But do we really need to use advanced machine learning to create explanatory relationships instead of being an optimization method? After speaking with many people using it this way and reading papers on it, it seems like many doing it drastically overfits and their live results/trading do not match their out-of-sample. A common response to this idea is that, “machine learning should work if we properly out-of-sample tests.” Well, something taught to me by Josh + Steve @ AlphaParity (on this list), was that many people inappropriately run out-of-sample tests. What people often do is they initially have an in-sample and out-of-sample but when out-of-sample doesn’t match the in-sample performance, they parameterize the in-sample until the out-of-sample matches what they want. This creates just one in-sample and no out-of-sample.

Using machine learning as an explanatory relationship finder often leads to complexity of models, which just further adds the probability of overfitting. A secondary problem with markets is that regime shifts can happen rapidly, making machine learning less effective on larger time periods where there become new macro drivers. While it absolutely can be done, I know only one who has pulled it off and I have no idea how they do it. The question is, that all of this complexity worth it? The largest hedge funds out there like AQR do not use it to find explanatory relationships but use it for what it was meant to be: an optimization algorithm that slightly boosts performance. The simplicity of models like this reduce the chances of overfitting and also allow us to know when a model will break – when there will a regime shift. This knowing-when-it-fails allow us to assign higher odds as to when to size down risk (or weighting in non-market cases), or use portfolio construction to provide correlation/diversification benefit.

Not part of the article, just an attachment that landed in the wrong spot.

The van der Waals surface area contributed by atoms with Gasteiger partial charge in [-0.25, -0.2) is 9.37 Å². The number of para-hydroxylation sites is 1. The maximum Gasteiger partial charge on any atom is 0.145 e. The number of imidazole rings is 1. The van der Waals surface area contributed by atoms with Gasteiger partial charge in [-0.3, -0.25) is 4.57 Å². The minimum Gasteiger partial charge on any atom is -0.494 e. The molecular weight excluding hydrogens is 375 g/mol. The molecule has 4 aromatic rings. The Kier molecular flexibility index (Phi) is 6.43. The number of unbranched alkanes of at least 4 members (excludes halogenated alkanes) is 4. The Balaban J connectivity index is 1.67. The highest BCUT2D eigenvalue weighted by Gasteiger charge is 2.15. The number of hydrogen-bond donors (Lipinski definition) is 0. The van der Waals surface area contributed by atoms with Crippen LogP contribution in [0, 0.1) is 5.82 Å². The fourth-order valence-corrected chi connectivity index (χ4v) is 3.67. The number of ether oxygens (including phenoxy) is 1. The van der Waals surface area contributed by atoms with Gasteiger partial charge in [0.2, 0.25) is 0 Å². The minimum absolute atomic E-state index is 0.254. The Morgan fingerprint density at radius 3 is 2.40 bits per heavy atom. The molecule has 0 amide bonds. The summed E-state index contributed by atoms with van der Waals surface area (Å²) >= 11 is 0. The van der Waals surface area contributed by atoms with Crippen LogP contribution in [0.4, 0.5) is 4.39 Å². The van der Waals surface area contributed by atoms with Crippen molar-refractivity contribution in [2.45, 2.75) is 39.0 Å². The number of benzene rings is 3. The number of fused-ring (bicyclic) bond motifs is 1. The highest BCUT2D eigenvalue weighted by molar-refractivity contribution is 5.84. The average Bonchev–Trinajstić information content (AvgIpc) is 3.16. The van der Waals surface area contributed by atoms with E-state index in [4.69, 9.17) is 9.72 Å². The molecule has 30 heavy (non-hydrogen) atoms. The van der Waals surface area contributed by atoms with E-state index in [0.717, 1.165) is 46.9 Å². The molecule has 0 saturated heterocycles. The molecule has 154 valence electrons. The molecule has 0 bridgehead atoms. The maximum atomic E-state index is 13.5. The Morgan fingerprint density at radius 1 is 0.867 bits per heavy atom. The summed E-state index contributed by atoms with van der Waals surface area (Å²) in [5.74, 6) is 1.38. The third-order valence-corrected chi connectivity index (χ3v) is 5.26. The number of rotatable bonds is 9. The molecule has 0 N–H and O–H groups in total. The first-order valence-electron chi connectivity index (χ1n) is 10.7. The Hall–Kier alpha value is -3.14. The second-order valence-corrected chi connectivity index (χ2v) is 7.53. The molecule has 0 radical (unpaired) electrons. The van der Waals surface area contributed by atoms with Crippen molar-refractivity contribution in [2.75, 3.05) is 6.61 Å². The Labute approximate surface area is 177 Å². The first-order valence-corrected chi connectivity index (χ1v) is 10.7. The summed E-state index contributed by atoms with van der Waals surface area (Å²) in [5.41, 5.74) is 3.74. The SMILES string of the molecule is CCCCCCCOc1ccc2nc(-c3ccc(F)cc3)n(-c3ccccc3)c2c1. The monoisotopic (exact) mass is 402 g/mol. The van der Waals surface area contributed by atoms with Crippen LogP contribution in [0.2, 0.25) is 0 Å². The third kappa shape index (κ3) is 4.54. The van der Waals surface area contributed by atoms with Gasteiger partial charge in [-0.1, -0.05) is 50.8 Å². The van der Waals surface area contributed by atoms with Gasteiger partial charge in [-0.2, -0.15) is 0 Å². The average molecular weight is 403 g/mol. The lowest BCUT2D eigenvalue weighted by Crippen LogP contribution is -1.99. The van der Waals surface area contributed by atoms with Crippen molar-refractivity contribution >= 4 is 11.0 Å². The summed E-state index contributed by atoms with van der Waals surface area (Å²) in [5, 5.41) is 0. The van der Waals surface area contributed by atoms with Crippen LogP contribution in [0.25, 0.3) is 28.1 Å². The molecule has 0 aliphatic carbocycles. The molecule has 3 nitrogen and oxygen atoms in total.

So before we go crazy with machine learning trying to be predictive from the start, I think it’s worthwhile to test the relationships and run studies and then consider ML at a “tweaking” stage. When used properly, it can be an effective tool, I just don’t think as effective as the mass-adoption of this phrase implies for the vast majority of cases. I think a good example of those who properly used it were the winners behind the Netflix Prize, where their solution is public. Their initial papers explored biases and preferences people had when initially ranking movies. Their final solution contained different ML and statistical methods to push results over the edge. Reading Team BellKor’s Pragmatic Chaos’s papers in sequential order is good fun: Direct link to final paper. Ignoring the math, their logic and explanations are fantastic displays of the scientific method + optimization methods.